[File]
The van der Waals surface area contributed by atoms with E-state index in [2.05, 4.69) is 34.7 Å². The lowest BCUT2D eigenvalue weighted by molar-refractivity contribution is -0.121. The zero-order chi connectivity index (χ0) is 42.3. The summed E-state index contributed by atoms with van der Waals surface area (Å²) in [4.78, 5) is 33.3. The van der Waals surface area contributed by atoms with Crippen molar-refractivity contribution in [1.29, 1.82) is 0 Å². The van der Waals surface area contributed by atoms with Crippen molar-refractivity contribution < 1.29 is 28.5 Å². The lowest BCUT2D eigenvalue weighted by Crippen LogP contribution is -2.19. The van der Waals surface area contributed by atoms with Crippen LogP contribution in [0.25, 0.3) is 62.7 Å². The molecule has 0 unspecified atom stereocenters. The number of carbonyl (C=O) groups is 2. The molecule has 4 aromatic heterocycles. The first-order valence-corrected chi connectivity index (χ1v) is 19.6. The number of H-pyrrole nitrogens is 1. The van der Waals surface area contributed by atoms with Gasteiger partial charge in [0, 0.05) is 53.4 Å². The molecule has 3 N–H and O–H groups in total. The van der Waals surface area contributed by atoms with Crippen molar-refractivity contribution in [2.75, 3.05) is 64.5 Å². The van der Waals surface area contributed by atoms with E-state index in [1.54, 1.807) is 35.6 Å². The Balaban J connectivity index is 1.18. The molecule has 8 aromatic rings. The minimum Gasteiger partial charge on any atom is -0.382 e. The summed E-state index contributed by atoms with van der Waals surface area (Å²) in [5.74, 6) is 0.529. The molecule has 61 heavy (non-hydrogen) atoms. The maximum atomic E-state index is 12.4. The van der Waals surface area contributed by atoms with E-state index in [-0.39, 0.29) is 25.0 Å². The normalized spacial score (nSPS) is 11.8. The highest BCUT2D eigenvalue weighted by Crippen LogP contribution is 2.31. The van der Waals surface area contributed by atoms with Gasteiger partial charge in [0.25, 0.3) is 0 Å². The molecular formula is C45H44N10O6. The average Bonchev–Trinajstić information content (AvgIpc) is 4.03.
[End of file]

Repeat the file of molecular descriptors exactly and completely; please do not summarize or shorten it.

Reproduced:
The van der Waals surface area contributed by atoms with E-state index in [2.05, 4.69) is 34.7 Å². The lowest BCUT2D eigenvalue weighted by molar-refractivity contribution is -0.121. The zero-order chi connectivity index (χ0) is 42.3. The summed E-state index contributed by atoms with van der Waals surface area (Å²) in [4.78, 5) is 33.3. The van der Waals surface area contributed by atoms with Crippen molar-refractivity contribution in [1.29, 1.82) is 0 Å². The van der Waals surface area contributed by atoms with Crippen molar-refractivity contribution < 1.29 is 28.5 Å². The lowest BCUT2D eigenvalue weighted by Crippen LogP contribution is -2.19. The van der Waals surface area contributed by atoms with Crippen LogP contribution in [0.25, 0.3) is 62.7 Å². The molecule has 0 unspecified atom stereocenters. The number of carbonyl (C=O) groups is 2. The molecule has 4 aromatic heterocycles. The first-order valence-corrected chi connectivity index (χ1v) is 19.6. The number of H-pyrrole nitrogens is 1. The van der Waals surface area contributed by atoms with Gasteiger partial charge in [0, 0.05) is 53.4 Å². The molecule has 3 N–H and O–H groups in total. The van der Waals surface area contributed by atoms with Crippen molar-refractivity contribution in [2.75, 3.05) is 64.5 Å². The van der Waals surface area contributed by atoms with E-state index in [1.54, 1.807) is 35.6 Å². The Balaban J connectivity index is 1.18. The molecule has 8 aromatic rings. The minimum Gasteiger partial charge on any atom is -0.382 e. The summed E-state index contributed by atoms with van der Waals surface area (Å²) in [5.74, 6) is 0.529. The molecule has 61 heavy (non-hydrogen) atoms. The maximum atomic E-state index is 12.4. The van der Waals surface area contributed by atoms with E-state index in [-0.39, 0.29) is 25.0 Å². The normalized spacial score (nSPS) is 11.8. The highest BCUT2D eigenvalue weighted by Crippen LogP contribution is 2.31. The van der Waals surface area contributed by atoms with Gasteiger partial charge in [0.25, 0.3) is 0 Å². The molecular formula is C45H44N10O6. The average Bonchev–Trinajstić information content (AvgIpc) is 4.03.